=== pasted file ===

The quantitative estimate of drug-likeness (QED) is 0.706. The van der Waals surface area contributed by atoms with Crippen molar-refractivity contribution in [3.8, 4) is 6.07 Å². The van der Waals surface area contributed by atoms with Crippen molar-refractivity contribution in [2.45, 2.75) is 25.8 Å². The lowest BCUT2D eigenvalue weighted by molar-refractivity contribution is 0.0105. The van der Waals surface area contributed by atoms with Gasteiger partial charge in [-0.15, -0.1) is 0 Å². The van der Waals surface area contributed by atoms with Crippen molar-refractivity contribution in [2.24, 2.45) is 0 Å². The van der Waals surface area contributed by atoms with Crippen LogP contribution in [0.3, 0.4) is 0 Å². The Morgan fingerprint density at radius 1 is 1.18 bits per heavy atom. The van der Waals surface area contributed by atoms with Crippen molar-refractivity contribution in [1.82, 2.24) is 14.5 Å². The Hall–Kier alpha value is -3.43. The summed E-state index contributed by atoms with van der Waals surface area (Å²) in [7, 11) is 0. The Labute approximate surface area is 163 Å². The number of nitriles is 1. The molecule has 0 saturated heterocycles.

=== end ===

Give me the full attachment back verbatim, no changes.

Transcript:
The quantitative estimate of drug-likeness (QED) is 0.706. The van der Waals surface area contributed by atoms with Crippen molar-refractivity contribution in [3.8, 4) is 6.07 Å². The van der Waals surface area contributed by atoms with Crippen molar-refractivity contribution in [2.45, 2.75) is 25.8 Å². The lowest BCUT2D eigenvalue weighted by molar-refractivity contribution is 0.0105. The van der Waals surface area contributed by atoms with Gasteiger partial charge in [-0.15, -0.1) is 0 Å². The van der Waals surface area contributed by atoms with Crippen molar-refractivity contribution in [2.24, 2.45) is 0 Å². The van der Waals surface area contributed by atoms with Crippen LogP contribution in [0.3, 0.4) is 0 Å². The Morgan fingerprint density at radius 1 is 1.18 bits per heavy atom. The van der Waals surface area contributed by atoms with Crippen molar-refractivity contribution in [1.82, 2.24) is 14.5 Å². The Hall–Kier alpha value is -3.43. The summed E-state index contributed by atoms with van der Waals surface area (Å²) in [7, 11) is 0. The Labute approximate surface area is 163 Å². The number of nitriles is 1. The molecule has 0 saturated heterocycles.